Redesigning Denmark’s busiest train station

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Photo by Ole Malling

Danish COBE Architects and Gottlieb Paludan Architects have redesigned Nørreport Station in Copenhagen. Focusing on sustainability, the two architectural practices have given new life to one the busiest traffic hubs in Denmark.

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Photo by Lars Mortensen

New Nørreport Station was inaugurated in January, after undergoing renovation and redesign for about three years.

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Photo by Jens Lindhe

Given that Nørreport Station has 150,000 passengers and 200,000 passers-by every day, the two teams of architects took three key values into consideration when redesigning Nørreport Station: passenger flow, transparency and accessibility.

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Photo by Jens Lindhe

‘The whole redesign is permeated by sustainability. First, there are green roofs and sun panels on top of the station buildings – but that is just one sustainable aspect of this project. Behavioural sustainability is another important element of the plan – the flow of people going to and from the station has to work out well,’ commented Jan Loerakker, architect at Gottlieb Paludan Architects.

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Photo by Ole Malling

Some 1,900 new bicycle parking spaces are provided in sunken ‘bicycle beds’ on the station forecourt, while the bicycle stands at the station are a new type developed by Gottlieb Paludan and COBE Architects.

Published
25.09.2015

Danish COBE Architects and Gottlieb Paludan Architects have redesigned Nørreport Station in Copenhagen. Focusing on sustainability, the two architectural practices have given new life to one of the busiest traffic hubs in Denmark.

New Nørreport Station was inaugurated in January, after undergoing renovation and redesign for about three years. The revamp of the station consisted of three subprojects: an urban-space project with redesign of the forecourt and station buildings, surfacing, bicycle parking, access and traffic flows; renovation works of the platform for regional trains; and an overhaul of the bridge constructions supporting the entire forecourt.

Given that Nørreport Station has 150,000 passengers and 200,000 passers-by every day, the two teams of architects took three key values into consideration when redesigning Nørreport Station: passenger flow, transparency and accessibility.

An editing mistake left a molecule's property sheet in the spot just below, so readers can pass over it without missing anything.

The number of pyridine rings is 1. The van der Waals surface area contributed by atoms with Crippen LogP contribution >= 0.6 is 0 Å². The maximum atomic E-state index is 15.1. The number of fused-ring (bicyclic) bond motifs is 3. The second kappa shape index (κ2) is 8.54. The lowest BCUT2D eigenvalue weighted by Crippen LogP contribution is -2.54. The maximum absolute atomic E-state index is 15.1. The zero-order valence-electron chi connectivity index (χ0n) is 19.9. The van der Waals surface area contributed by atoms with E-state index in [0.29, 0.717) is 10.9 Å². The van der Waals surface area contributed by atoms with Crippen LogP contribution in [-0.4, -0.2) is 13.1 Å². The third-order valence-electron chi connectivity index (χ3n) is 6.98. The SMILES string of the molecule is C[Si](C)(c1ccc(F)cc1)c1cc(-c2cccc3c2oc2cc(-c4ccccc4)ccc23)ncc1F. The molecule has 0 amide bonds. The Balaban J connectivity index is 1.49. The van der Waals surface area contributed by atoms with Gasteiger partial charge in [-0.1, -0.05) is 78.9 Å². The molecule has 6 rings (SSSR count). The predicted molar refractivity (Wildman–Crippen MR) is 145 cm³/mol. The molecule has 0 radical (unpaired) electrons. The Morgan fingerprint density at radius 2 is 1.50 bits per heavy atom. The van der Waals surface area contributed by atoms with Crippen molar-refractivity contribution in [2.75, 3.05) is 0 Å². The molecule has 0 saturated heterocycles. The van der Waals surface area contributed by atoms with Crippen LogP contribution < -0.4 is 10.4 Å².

“The assignment turned out to be about making a new urban space, rather than about designing a new station building. The hardest part in redesigning New Nørreport Station was to create this urban space, where people can be at ease and feel at one with their environment, while at the same time getting the whole infrastructure to work,” said Jan Loerakker, architect at Gottlieb Paludan Architects.

The urban-space project shifts the entire station forecourt southwards, establishing a connection with the mediaeval town as well as direct pedestrian access to Nørregade, Fiolstræde and Købmagergade, which are main streets into the city centre.

“The whole redesign is permeated by sustainability. First, there are green roofs and sun panels on top of the station buildings – but that is just one sustainable aspect of this project. Behavioural sustainability is another important element of the plan – the flow of people going to and from the station has to work out well,” commented Jan Loerakker.

Some 1,900 new bicycle parking spaces are provided in sunken ‘bicycle beds’ on the station forecourt, while the bicycle stands at the station are a new type developed by Gottlieb Paludan and COBE Architects. It reduces the required storage area per bike to 0.7 square metres – so responding to the growing need for bicycle parking in Copenhagen.

“A third sustainable element in the redesign is that it reflects the need for architecture to move with the times. In 20 years, different needs may call for different architecture, and so New Nørreport Station must be adaptable in this way. So, instead of calling our architecture “sustainable”, you could call it “resilient”,” added Jan Loerakker.